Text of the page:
I have spent the last few months writing things against Mitt Romney. By now I hope everyone who has read my blogs know what Romney is really like. Of course, those of you who are racist are not going to care – anything to get the “black” man out of the White House. You are not worth my time any longer. If you have not managed to change your racist ways by now, you are probably never going to. I hope your children and grandchildren are more mature than you are.
No, I have decided that since President Obama is too modest, or unassuming, to tout his own good things, like the lowest taxes in these last 20 or so years, and will not talk about his taking down of Osama ben Laden, or his breakthrough jobs bill (even if it is not the big one he wanted), or his health care, I am going to. And I’m going to start with “Obamacare”.
I am mostly going to quote Joseph Fishkin, an assistant professor at the University of Texas School of Law, simply because he spells things out in a better way than I can. His article mostly applies to Texas, but you can substitute your state name for every case that the word “Texas, Texans” shows up. Or substitute your Governor’s name (who is probably a Republican).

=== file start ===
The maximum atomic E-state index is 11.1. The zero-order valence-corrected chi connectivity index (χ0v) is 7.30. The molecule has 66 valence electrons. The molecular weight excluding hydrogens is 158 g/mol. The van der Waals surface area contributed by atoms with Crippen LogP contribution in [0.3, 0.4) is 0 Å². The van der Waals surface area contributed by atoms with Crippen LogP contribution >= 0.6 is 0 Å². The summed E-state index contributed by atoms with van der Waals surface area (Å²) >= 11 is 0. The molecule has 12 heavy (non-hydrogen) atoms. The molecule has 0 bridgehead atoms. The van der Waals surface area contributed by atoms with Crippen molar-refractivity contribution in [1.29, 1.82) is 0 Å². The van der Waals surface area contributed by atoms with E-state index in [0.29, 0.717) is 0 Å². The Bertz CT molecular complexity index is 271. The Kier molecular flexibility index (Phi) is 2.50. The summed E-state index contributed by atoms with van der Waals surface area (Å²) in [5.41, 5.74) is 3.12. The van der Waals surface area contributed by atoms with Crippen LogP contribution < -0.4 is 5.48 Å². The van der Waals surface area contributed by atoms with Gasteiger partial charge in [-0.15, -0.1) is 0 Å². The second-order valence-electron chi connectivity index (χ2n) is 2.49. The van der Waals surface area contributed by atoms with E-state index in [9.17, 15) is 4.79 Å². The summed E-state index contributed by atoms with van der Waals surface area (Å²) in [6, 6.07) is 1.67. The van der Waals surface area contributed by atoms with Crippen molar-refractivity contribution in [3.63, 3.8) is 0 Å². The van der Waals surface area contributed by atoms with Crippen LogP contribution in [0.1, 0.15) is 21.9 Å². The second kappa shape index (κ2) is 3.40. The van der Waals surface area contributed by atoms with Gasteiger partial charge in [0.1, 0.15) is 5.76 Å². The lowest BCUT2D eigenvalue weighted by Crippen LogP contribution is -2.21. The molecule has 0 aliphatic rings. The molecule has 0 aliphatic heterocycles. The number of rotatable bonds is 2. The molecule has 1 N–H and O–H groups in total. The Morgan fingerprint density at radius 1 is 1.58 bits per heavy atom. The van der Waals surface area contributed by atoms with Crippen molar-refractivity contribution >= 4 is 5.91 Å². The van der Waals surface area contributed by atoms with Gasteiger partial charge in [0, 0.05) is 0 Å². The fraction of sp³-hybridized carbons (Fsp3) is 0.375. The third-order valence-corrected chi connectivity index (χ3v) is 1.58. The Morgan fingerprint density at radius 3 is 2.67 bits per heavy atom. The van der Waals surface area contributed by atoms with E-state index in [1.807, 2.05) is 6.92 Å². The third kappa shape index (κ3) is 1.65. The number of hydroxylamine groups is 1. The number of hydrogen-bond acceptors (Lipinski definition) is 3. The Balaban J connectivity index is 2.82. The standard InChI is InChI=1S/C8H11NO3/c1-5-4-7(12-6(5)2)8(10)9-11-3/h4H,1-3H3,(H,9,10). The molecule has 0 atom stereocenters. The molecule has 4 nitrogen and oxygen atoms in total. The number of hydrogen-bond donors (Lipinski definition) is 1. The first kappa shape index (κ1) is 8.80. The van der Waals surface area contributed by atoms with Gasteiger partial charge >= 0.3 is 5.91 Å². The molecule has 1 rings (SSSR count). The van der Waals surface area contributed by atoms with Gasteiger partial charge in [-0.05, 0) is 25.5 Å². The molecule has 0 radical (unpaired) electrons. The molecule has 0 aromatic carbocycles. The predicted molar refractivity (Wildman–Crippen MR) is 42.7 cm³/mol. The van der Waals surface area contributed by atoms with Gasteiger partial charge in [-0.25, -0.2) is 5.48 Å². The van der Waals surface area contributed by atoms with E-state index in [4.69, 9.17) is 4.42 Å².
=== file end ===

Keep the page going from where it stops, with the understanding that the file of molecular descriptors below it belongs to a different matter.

He writes: “””Beginning in January 2014, insurance companies must offer everyone health insurance and charge everyone the same. Those without insurance will pay a tax penalty; income-based subsidies will help middle-income people afford insurance.
Congress’ solution to the problem of the lower-income people is simple: a new, greatly expanded Medicaid program, also beginning in January 2014, will cover those earning up to 133 percent of the poverty line, which this year is $14,856 for a single person (like me, with my income of just over $11,000), $30,657 for a family of four. In Texas, according to figures from the Kaiser Family Foundation, the Medicaid expansion will cover about 1.8 million people in 2014. The federal government will pay for nearly all the cost.
That’s unless Rick Perry, Governor, turns down the money.
This incredibly bad idea got a boost from the Supreme Court’s ruling that if states choose to turn down the money, they can keep the federal funding for their existing, much smaller Medicaid programs.